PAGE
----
On This Day, Jan. 29, 1886 – Karl Benz Patents First Gas-Powered Car
1886 – The first successful petrol-driven motorcar, built by Karl Benz, was patented.
Benz’s lifelong hobby brought him to a bicycle repair shop in Mannheim owned by Max Rose and Friedrich Wilhelm Eßlinger. In 1883, the three founded a new company producing industrial machines: Benz & Company Rheinische Gasmotoren-Fabrik, usually referred to as, Benz & Cie. Quickly growing to twenty-five employees, it soon began to produce static gas engines as well.
The success of the company gave Benz the opportunity to indulge in his old passion of designing a horseless carriage. Based on his experience with, and fondness for, bicycles, he used similar technology when he created an automobile. It featured wire wheels (unlike carriages’ wooden ones) with a four-stroke engine of his own design between the rear wheels, with a very advanced coil ignition and evaporative cooling rather than a radiator. Power was transmitted by means of two roller chains to the rear axle. Karl Benz finished his creation in 1885 and named it the Benz Patent Motorwagen.
It was the first automobile entirely designed as such to generate its own power, not simply a motorized-stage coach or horse carriage, which is why Karl Benz was granted his patent and is regarded as its inventor.
The Motorwagen was patented on January 29, 1886 as DRP-37435: “automobile fueled by gas”. The 1885 version was difficult to control, leading to a collision with a wall during a public demonstration. The first successful tests on public roads were carried out in the early summer of 1886. The next year Benz created the Motorwagen Model 2, which had several modifications, and in 1887, the definitive Model 3 with wooden wheels was introduced, showing at the Paris Expo the same year.
Benz began to sell the vehicle (advertising it as the Benz Patent Motorwagen) in the late summer of 1888, making it the first commercially available automobile in history.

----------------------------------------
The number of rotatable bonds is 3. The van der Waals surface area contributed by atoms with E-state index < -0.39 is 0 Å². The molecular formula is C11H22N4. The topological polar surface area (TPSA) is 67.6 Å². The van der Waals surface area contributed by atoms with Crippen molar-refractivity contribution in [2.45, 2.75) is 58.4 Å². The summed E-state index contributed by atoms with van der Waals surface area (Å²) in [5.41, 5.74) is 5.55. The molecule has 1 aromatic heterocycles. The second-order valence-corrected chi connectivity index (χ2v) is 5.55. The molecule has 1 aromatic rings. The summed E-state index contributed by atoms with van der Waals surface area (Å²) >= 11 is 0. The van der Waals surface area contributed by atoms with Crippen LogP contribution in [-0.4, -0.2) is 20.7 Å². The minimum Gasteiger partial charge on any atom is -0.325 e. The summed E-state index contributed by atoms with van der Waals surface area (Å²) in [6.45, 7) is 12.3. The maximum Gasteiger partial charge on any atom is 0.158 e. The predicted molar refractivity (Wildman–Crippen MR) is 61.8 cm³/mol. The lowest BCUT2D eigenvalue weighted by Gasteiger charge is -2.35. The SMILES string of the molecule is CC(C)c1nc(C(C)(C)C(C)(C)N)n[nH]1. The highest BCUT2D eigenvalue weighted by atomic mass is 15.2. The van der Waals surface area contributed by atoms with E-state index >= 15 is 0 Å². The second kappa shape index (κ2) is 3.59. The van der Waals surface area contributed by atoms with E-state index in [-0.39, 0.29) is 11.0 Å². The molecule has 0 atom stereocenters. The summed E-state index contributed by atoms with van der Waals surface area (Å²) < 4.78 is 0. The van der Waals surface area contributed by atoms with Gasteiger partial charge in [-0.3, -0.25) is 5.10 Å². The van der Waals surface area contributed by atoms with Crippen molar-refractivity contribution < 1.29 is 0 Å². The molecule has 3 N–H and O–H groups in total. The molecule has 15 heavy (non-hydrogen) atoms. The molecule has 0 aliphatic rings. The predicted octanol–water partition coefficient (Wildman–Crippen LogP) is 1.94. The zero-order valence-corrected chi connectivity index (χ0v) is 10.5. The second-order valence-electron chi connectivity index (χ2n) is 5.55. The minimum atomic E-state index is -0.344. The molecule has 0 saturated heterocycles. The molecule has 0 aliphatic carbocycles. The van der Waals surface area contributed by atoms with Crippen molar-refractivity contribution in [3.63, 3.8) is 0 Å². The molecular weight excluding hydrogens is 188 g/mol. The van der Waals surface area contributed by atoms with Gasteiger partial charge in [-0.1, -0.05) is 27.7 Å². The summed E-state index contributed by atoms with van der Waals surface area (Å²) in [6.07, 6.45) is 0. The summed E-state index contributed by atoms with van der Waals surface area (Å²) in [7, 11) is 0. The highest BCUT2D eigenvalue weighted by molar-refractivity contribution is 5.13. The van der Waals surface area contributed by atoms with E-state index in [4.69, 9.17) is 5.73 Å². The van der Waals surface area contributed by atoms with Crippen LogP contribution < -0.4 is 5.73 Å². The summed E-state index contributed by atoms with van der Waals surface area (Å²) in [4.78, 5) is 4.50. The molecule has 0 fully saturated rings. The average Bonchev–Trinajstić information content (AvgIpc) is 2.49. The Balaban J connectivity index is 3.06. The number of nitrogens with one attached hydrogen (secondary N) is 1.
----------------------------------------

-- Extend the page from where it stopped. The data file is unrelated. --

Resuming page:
1728 – John Gay’s “The Beggar’s Opera” was first performed at Lincoln’s Inn Fields Theatre, London.
1802 – John Beckley became the first Librarian of Congress.
1820 – Britain’s King George III died insane at Windsor Castle.
1845 – Edgar Allan Poe’s “The Raven” was published for the first time in the “New York Evening Mirror.”
1848 – Greenwich Mean Time was adopted by Scotland.
1850 – Henry Clay introduced in the Senate a compromise bill on slavery that included the admission of California into the Union as a free state.
1856 – Britain’s highest military decoration, the Victoria Cross, was founded by Queen Victoria.
1861 – In America, Kansas became the 34th state of the Union.
1916 – In World War I, Paris was bombed by German zeppelins for the first time.
1924 – R. Taylor patented the ice cream cone rolling machine.
1936 – The first members of Major League Baseball‘s Hall of Fame were named in Cooperstown, NY.
National Baseball Hall of Fame – 1939
Honus Wagner – Pittsburgh Pirates – Elected 1936′; Grover Cleveland Alexander – Philadelphia Phillies – Elected 1938; Tris Speaker – Cleveland Indians – Elected 1937; Nap Lajoie – Cleveland Indians – Elected 1937; George Sisler – St. Louis Browns – Elected 1939; Walter Johnson – Washington Senators – Elected 1936; Eddie Collins – Chicago White Sox – Elected 1939; Babe Ruth – New York Yankees – Elected 1936; Connie Mack – Philadelphia Athletics – Elected 1937;Cy Young – Boston Red Sox – Elected 1937
1940 – The W. Atlee Burpee Seed Company displayed the first tetraploid flowers at the New York City Flower Show.
1949 – “The Newport News” was commissioned as the first air-conditioned naval ship in Virginia.
1958 – Paul Newman and Joanne Woodward were married.
1963 – The first members of the National Football League’s Hall of Fame were named in Canton, OH.
National Football League Hall of Fame – 1963
Sammy Baugh; Bert Bell; Joe Carr; Earl (Dutch) Clark; Harold (Red) Grange; George Halas; Mel Hein; Wilbur (Pete) Henry; Robert (Cal) Hubbard; Don Hutson; Earl (Curly) Lambeau; Tim Mara; George Preston Marshall;John (Blood) McNally; Bronko Nagurski;Ernie Nevers; Jim Thorpe (Pictured.)
1963 – Britain was refused entry into the EEC.
1979 – President James Carter formally welcomed Chinese Vice Premier Deng Xiaoping to the White House. The visit followed the establishment of diplomatic relations.a
1987 – “Physician’s Weekly” announced that the smile on the face of Leonardo DeVinci’s Mona Lisa was caused by a “…facial paralysis resulting from a swollen nerve behind the ear.”
1990 – Joseph Hazelwood, the former skipper of the Exxon Valdez, went on trial in Anchorage, AK, on charges that stemmed from America’s worst oil spill. Hazelwood was later acquitted of all the major charges and was convicted of a misdemeanor.
1995 – The San Francisco 49ers became the first team in NFL history to win five Super Bowl titles. The 49ers defeated the San Diego Chargers 49-26.
1997 – America Online agreed to give refunds to frustrated customers under threat of lawsuits across the country. Customers were unable to log on after AOL offered a flat $19.95-a-month rate.
1998 – A bomb exploded at an abortion clinic in Birmingham, AL, killing an off-duty policeman and severely wounding a nurse. Eric Rudolph was charged with this bombing and three other attacks in Atlanta.
1999 – The U.S. Senate delivered subpoenas for Monica Lewinsky and two presidential advisers for private, videotaped testimony in the impeachment trial.
Source: On-This-day.com; Wikipedia.org